Hong Kong unveiled a new set of regulations aimed at governing the local cryptocurrency trading and funding market in a move that seeks to improve investor protection and the city’s status as a premier financial hub.
Accredited Investors Only
As reported by the South China Morning Post on Nov. 1, Hong Kong’s Securities and Futures Commission (SFC) is targeting digital currencies that have mushroomed in the city due to its liberal business policies and tax legislation. Importantly, the watchdog shifts retail interest away from investing in the volatile asset class to accredited individuals.
As part of the new rules, both virtual currency exchanges and fund fall under the purview of the Hong Kong government, after years of running as an unregistered investment house, but as legal businesses otherwise.
Gary Cheung, chairman of the Hong Kong Securities Association, stated:
“It will boost investor protection and hence attract more mainlanders to trade cryptocurrency assets in Hong Kong. This will help Hong Kong to be among the top cryptocurrency trading centres worldwide because proper regulation is very important for attracting the big players.”
As per Hong Kong law, professional investors are those with HK$8 million in assets and two years of investing experience. The city’s authorities further believe professional investors, like brokers, platform operators, and fund managers, must guide clients towards responsible investment practices. Furthermore, any fund investing devoting more than 10 percent of their total assets under management to cryptocurrencies must be registered with the government.
Speculation Leads Price Increase
Authorities believe cryptocurrency prices rose last year after immense speculation from both institutional and retail investors. However, the former followed a fundamental strategy for investing, such as expecting more extensive use in payments and long-term benefits, while the latter placed bets for short-term gains.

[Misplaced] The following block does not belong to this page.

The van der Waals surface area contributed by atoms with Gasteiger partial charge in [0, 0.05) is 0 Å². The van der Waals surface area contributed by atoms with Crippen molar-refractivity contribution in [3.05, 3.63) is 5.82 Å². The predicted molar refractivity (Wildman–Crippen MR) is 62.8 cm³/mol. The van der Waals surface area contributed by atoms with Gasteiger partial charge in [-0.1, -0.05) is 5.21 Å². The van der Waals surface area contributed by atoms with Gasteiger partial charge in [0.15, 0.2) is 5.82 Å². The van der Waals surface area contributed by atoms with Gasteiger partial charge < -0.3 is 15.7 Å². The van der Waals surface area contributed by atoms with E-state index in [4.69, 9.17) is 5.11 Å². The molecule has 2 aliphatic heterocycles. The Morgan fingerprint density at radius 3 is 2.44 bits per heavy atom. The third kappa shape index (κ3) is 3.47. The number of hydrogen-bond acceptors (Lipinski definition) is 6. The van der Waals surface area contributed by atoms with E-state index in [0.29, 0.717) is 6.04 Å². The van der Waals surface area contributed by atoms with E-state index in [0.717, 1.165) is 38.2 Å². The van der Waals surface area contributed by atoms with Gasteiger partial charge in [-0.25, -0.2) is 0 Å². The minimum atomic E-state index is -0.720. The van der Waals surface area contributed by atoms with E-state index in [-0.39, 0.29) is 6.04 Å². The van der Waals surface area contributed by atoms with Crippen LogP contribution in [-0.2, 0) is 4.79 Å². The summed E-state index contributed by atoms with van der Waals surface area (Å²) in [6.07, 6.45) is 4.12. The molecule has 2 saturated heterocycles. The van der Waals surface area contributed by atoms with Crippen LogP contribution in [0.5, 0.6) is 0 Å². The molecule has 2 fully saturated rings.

Unlike Mainland China, which imposed a blanket ban on digital assets in 2017, Hong Kong has taken a lenient view of the cryptocurrency market. Adam Alder of the SFC notes the difference in regulatory approach comes from encouraging the “responsible use of new technologies.”
Meanwhile, authorities are setting up a “sandbox” for cryptocurrency platforms to operate legally until legislation is introduced. Alder believes crypto-businesses cannot match up to requirements of conventional fund investment businesses, and hence, cannot be regulated in the same manner.
Cover Photo by Simon Zhu on Unsplash
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Post-mining his first bitcoins in 2012, there was no looking back for Shaurya Malwa. After graduating in business from the University of Wolverhampton, Shaurya ventured straight into the world of cryptocurrency and blockchain. Using a hard-hitting approach to article writing and crypto-trading, he finds his true self in the world of decentralized ideologies. When not writing, Shaurya builds his culinary skills and trades the big three cryptocurrencies.